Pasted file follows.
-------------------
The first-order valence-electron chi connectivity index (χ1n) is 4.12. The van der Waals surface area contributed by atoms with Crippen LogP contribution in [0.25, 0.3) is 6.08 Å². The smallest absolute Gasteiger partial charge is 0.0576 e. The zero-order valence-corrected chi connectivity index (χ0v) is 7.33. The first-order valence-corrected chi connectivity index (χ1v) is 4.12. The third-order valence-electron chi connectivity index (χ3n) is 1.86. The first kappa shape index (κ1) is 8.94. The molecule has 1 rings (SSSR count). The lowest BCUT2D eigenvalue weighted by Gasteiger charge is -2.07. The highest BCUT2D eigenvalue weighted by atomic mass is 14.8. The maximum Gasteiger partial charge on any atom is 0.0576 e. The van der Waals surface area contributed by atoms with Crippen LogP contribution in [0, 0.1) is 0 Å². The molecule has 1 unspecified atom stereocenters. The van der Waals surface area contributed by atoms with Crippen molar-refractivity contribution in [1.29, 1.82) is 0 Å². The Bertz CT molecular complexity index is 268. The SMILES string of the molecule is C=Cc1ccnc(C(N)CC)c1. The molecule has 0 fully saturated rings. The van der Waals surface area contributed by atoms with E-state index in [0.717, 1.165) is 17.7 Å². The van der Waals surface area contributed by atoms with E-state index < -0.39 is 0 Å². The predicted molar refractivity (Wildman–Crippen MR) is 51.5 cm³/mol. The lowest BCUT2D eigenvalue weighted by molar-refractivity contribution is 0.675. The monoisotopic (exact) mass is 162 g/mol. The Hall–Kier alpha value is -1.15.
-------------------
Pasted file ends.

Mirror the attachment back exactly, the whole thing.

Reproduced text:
The first-order valence-electron chi connectivity index (χ1n) is 4.12. The van der Waals surface area contributed by atoms with Crippen LogP contribution in [0.25, 0.3) is 6.08 Å². The smallest absolute Gasteiger partial charge is 0.0576 e. The zero-order valence-corrected chi connectivity index (χ0v) is 7.33. The first-order valence-corrected chi connectivity index (χ1v) is 4.12. The third-order valence-electron chi connectivity index (χ3n) is 1.86. The first kappa shape index (κ1) is 8.94. The molecule has 1 rings (SSSR count). The lowest BCUT2D eigenvalue weighted by Gasteiger charge is -2.07. The highest BCUT2D eigenvalue weighted by atomic mass is 14.8. The maximum Gasteiger partial charge on any atom is 0.0576 e. The van der Waals surface area contributed by atoms with Crippen LogP contribution in [0, 0.1) is 0 Å². The molecule has 1 unspecified atom stereocenters. The van der Waals surface area contributed by atoms with Crippen molar-refractivity contribution in [1.29, 1.82) is 0 Å². The Bertz CT molecular complexity index is 268. The SMILES string of the molecule is C=Cc1ccnc(C(N)CC)c1. The molecule has 0 fully saturated rings. The van der Waals surface area contributed by atoms with E-state index in [0.717, 1.165) is 17.7 Å². The van der Waals surface area contributed by atoms with E-state index < -0.39 is 0 Å². The predicted molar refractivity (Wildman–Crippen MR) is 51.5 cm³/mol. The lowest BCUT2D eigenvalue weighted by molar-refractivity contribution is 0.675. The monoisotopic (exact) mass is 162 g/mol. The Hall–Kier alpha value is -1.15.